AUSTIN (KXAN) – Nearly two months ago, the Texas Secretary of State’s Office typed a letter, asking for a criminal investigation into the Travis County Clerk’s Office. The letter named three Republican poll watchers who claimed the clerk’s office kept them from doing their jobs.
The poll watchers accused the clerk’s office of committing crimes against the Texas Election Code in the ballot counting from the July 14, 2020 runoff election. One poll watcher said he wasn’t allowed into the counting room at all.
Another two poll watchers said they were sequestered in to a “media room” at the clerk’s office, unable to hear and see ballot tabulations and counts the night the polls closed in July.
“After review of the submitted documentation, we believe the information regarding the offenses warrants a submission for criminal investigation,” Keith Ingram, the Elections Director at the SOS, wrote in a Sept. 2 referral letter.
State law allows poll watchers to observe every step of the electoral process. The only restriction is watching a voter cast a ballot, according to the Secretary of State’s Office.
“I was in this glass box I could not hear any conversation. people were doing something, which I could not identify what. All video screens of their information were out of my sight,” John Wood told KXAN. Wood is one of the three complainants listed in the Secretary of State’s criminal investigation request.
Wood said he and his colleagues were not able to get inside the counting room at the clerk’s office and were unable to verify ballot tabulations and counts, which is part of the watchers’ official duties.
“So, I was absolutely useless,” Wood said. “There was nothing I could tell about the process; it was opaque to me, a watcher, and I found very discouraging.”
“I’m saying we were completely obstructed, yes,” Foster told KXAN.
“The complainant alleges that poll watchers were prevented from completing their poll watching duties and were prevented from reviewing central counting station election returns and records,” Ingram wrote in the referral letter to the AG.
Both Wood and Foster said their group called the Secretary of State’s Office on July 14 to complain about what they believed was the clerk’s office obstructing their duties. The SOS suggested they file a complaint, but could not force the clerk’s office to allow them into the counting room, according to Wood and Foster.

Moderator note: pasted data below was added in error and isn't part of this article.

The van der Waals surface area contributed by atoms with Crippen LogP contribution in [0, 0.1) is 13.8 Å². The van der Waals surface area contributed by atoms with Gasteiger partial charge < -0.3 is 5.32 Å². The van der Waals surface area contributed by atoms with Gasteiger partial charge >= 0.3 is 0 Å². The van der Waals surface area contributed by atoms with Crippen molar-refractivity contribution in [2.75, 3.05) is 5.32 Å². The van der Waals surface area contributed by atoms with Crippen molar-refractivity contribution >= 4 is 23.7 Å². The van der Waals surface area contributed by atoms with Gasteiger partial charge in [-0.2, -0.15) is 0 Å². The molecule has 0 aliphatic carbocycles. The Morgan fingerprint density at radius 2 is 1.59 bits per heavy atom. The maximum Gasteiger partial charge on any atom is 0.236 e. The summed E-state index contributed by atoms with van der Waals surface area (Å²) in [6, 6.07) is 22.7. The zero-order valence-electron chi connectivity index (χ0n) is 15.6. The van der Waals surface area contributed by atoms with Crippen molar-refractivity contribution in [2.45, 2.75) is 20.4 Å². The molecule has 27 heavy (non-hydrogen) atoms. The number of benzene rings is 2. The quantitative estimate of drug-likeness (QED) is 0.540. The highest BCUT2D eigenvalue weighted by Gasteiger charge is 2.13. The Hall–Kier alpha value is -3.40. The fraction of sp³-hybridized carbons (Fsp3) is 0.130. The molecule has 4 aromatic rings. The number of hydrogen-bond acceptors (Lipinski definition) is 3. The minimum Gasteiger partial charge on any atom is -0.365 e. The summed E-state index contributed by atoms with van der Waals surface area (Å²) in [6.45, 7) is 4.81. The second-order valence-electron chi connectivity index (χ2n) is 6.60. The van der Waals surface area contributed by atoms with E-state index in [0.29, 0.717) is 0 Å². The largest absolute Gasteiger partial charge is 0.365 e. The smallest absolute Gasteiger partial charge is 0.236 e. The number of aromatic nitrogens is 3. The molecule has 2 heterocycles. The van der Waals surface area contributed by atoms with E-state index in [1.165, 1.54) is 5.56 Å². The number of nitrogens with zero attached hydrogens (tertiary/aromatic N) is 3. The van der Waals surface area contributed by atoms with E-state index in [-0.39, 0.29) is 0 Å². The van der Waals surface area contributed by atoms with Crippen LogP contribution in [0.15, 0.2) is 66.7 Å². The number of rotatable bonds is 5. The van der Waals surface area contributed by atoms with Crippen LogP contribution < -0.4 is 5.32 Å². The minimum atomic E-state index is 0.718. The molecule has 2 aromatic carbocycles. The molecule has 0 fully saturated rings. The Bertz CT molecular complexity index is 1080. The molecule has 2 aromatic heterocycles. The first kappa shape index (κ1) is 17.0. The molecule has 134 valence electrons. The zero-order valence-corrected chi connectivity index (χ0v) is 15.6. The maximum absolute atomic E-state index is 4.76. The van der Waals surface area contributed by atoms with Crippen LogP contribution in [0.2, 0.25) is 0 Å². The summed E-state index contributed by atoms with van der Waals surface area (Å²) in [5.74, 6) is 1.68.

“We should be able to just go look and see what people are doing, and we are not able to do that at present, and there is no consequence to the election division for obstructing us, and they know it,” Foster said.
The Texas Election Code doesn’t specify where exactly a poll watcher can stand, but the statute does state, “A watcher is entitled to sit or stand conveniently near the election officers conducting the observed activity,” according to Sec. 33.056 of the code.
“A watcher is entitled to sit or stand near enough to the member of a counting team who is announcing the votes to verify that the ballots are read correctly or to a member who is tallying the votes to verify that they are tallied correctly,” the statute continues. “A watcher is entitled to inspect the returns and other records prepared by the election officers at the location at which the watcher is serving.”
Wood and Foster said the problem was, they couldn’t see or hear any of that information, because they were sequestered inside the media room and could only see the clerk’s office workers conducting their business from a distance.
The Texas Election Code makes obstructing a poll watcher a Class A Misdemeanor, punishable by a year in jail and or a fine of $4,000.
“This was a complaint that said a poll watcher had not been allowed into the poll watching area, so I sent a photograph of the poll watcher standing in the middle of the poll watcher area over to the Secretary of State’s Office, and for some reason they felt it necessary to send that photo of the poll watcher in the poll watcher area on to the A.G.’s office,” Travis County Clerk Dana DeBeauvoir told KXAN investigator Jody Barr in a Nov. 2 interview.
DeBeauvoir declined to provide the photographic evidence to KXAN, “Not until I’m free from the AG’s criminal investigation,” the clerk said. The clerk said she had not been contacted by the AG’s office regarding the complaint.
The watcher the clerk claimed to have photographed is a man named Lynn Foster, according to the SOS letter. We could not reach Foster for this investigation. However, the complaint continued to detail other allegations of obstruction concerning Wood and Cornelia Foster.
DeBeauvoir did not deny corralling the poll watchers in her building’s media room.
“We have a whole room that’s been specifically built in the middle of our counting station. It’s got double doors on one side and windows on the other two sides of the doors so that poll watchers can watch the electronic part of the processing and tallying, and also the scanning part which feeds the paper trails and by-mail ballots through scanners.”
DeBeauvoir said she also installed a public address system in the media room so watchers can hear what’s going on in the counting room next door.